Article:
America’s disaster

US, WASHINGTON (ORDO NEWS) — It became a disaster for the United States that when two national tragedies — the covid-19 crisis and the legacy of racism in the country — clashed this spring, the White House is hosted by an unstable man who is completely unsuitable for running the country.

President Donald Trump’s inability to cope with the pandemic has so far resulted in more than 112,000 deaths, one of the highest per capita deaths from covid-19 in the world , with coronavirus still spreading to previously unaffected areas. The public health crisis has also led to the worst economic downturn in the United States since the Great Depression of the 1930s.

Since the subsequent events unfolded harshly, it would not be an exaggeration to say that the American experiment – 244 years since the establishment of the state next month – is in serious danger, even greater than during the constitutional crisis caused by the Watergate scandal of the 1970s. The pandemic coincided with the latest event in a long series of atrocities related to racial discrimination, which caused an explosion in the country.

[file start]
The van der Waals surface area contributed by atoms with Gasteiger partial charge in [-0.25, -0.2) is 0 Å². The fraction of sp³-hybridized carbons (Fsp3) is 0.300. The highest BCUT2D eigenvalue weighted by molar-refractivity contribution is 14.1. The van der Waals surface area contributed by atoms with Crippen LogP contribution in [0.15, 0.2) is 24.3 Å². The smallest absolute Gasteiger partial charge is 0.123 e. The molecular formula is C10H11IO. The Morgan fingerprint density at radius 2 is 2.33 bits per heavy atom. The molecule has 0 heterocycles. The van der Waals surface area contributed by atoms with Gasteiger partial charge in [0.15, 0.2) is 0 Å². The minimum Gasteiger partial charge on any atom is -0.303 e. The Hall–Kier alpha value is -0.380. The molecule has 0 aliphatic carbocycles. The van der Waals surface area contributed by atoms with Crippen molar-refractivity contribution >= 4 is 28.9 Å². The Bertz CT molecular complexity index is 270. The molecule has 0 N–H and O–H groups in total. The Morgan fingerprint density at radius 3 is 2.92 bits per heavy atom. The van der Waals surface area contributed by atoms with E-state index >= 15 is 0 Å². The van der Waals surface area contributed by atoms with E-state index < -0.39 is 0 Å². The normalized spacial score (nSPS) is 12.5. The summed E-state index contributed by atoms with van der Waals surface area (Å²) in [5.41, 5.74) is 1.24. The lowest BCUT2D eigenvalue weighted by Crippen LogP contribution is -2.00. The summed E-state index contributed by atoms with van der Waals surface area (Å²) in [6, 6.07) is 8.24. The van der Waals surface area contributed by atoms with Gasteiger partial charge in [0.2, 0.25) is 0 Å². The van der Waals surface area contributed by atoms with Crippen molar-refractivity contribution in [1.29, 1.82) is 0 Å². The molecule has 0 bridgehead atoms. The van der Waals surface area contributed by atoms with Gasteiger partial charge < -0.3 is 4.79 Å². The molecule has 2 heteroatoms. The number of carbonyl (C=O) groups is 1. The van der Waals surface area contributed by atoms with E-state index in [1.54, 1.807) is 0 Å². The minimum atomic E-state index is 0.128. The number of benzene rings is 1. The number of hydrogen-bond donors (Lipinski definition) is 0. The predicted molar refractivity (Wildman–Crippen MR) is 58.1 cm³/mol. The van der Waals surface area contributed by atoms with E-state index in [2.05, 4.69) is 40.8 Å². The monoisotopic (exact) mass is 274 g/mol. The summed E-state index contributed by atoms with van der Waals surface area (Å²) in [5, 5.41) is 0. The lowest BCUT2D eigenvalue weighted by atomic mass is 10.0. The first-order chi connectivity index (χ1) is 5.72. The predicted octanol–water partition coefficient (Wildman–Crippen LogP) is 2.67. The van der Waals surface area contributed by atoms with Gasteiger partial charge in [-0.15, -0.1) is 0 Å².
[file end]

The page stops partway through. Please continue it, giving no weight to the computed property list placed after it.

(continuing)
Millions of locked-up Americans watched over and over again the murder of George Floyd, an unarmed black man in handcuffs, by four policemen from Minneapolis. One, Derek Chauvin, casually, for almost nine minutes, choked on Floyd’s knee until he lost consciousness; the other two sat on Floyd’s back, blocking oxygen even more to him; the fourth watched, holding back the shocked bystanders, when Floyd, struggling for life, shouted: “Please, I can not breathe.”